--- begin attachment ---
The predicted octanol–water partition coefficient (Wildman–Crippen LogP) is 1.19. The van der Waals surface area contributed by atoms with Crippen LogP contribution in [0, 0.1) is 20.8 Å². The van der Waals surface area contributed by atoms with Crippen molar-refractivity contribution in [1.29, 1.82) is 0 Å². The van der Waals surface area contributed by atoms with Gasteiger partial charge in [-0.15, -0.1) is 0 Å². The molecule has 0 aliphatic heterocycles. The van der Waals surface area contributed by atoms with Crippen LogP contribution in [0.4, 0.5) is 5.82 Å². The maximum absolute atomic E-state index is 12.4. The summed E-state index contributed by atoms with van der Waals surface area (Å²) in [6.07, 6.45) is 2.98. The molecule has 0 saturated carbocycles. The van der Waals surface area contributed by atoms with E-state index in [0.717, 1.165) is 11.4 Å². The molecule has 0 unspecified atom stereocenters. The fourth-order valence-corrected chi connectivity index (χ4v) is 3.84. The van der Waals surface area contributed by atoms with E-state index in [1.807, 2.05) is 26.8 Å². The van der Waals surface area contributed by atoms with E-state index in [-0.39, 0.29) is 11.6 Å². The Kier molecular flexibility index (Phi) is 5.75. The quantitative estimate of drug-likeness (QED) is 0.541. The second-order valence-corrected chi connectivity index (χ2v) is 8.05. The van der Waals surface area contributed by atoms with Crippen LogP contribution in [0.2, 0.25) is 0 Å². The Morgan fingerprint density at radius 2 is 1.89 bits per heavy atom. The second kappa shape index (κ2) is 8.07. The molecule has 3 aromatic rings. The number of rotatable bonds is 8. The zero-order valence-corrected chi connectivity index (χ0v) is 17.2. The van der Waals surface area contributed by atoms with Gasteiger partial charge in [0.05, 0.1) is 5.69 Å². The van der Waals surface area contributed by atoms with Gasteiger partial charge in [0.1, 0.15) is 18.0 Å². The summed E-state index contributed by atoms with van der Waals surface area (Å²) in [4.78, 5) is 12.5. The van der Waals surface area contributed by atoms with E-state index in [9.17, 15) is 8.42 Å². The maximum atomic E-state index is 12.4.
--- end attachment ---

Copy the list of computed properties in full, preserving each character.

The predicted octanol–water partition coefficient (Wildman–Crippen LogP) is 1.19. The van der Waals surface area contributed by atoms with Crippen LogP contribution in [0, 0.1) is 20.8 Å². The van der Waals surface area contributed by atoms with Crippen molar-refractivity contribution in [1.29, 1.82) is 0 Å². The van der Waals surface area contributed by atoms with Gasteiger partial charge in [-0.15, -0.1) is 0 Å². The molecule has 0 aliphatic heterocycles. The van der Waals surface area contributed by atoms with Crippen LogP contribution in [0.4, 0.5) is 5.82 Å². The maximum absolute atomic E-state index is 12.4. The summed E-state index contributed by atoms with van der Waals surface area (Å²) in [6.07, 6.45) is 2.98. The molecule has 0 saturated carbocycles. The van der Waals surface area contributed by atoms with E-state index in [0.717, 1.165) is 11.4 Å². The molecule has 0 unspecified atom stereocenters. The fourth-order valence-corrected chi connectivity index (χ4v) is 3.84. The van der Waals surface area contributed by atoms with E-state index in [1.807, 2.05) is 26.8 Å². The van der Waals surface area contributed by atoms with E-state index in [-0.39, 0.29) is 11.6 Å². The Kier molecular flexibility index (Phi) is 5.75. The quantitative estimate of drug-likeness (QED) is 0.541. The second-order valence-corrected chi connectivity index (χ2v) is 8.05. The van der Waals surface area contributed by atoms with Crippen LogP contribution in [0.2, 0.25) is 0 Å². The Morgan fingerprint density at radius 2 is 1.89 bits per heavy atom. The second kappa shape index (κ2) is 8.07. The molecule has 3 aromatic rings. The number of rotatable bonds is 8. The zero-order valence-corrected chi connectivity index (χ0v) is 17.2. The van der Waals surface area contributed by atoms with Gasteiger partial charge in [0.05, 0.1) is 5.69 Å². The van der Waals surface area contributed by atoms with Gasteiger partial charge in [0.1, 0.15) is 18.0 Å². The summed E-state index contributed by atoms with van der Waals surface area (Å²) in [4.78, 5) is 12.5. The van der Waals surface area contributed by atoms with E-state index in [9.17, 15) is 8.42 Å². The maximum atomic E-state index is 12.4.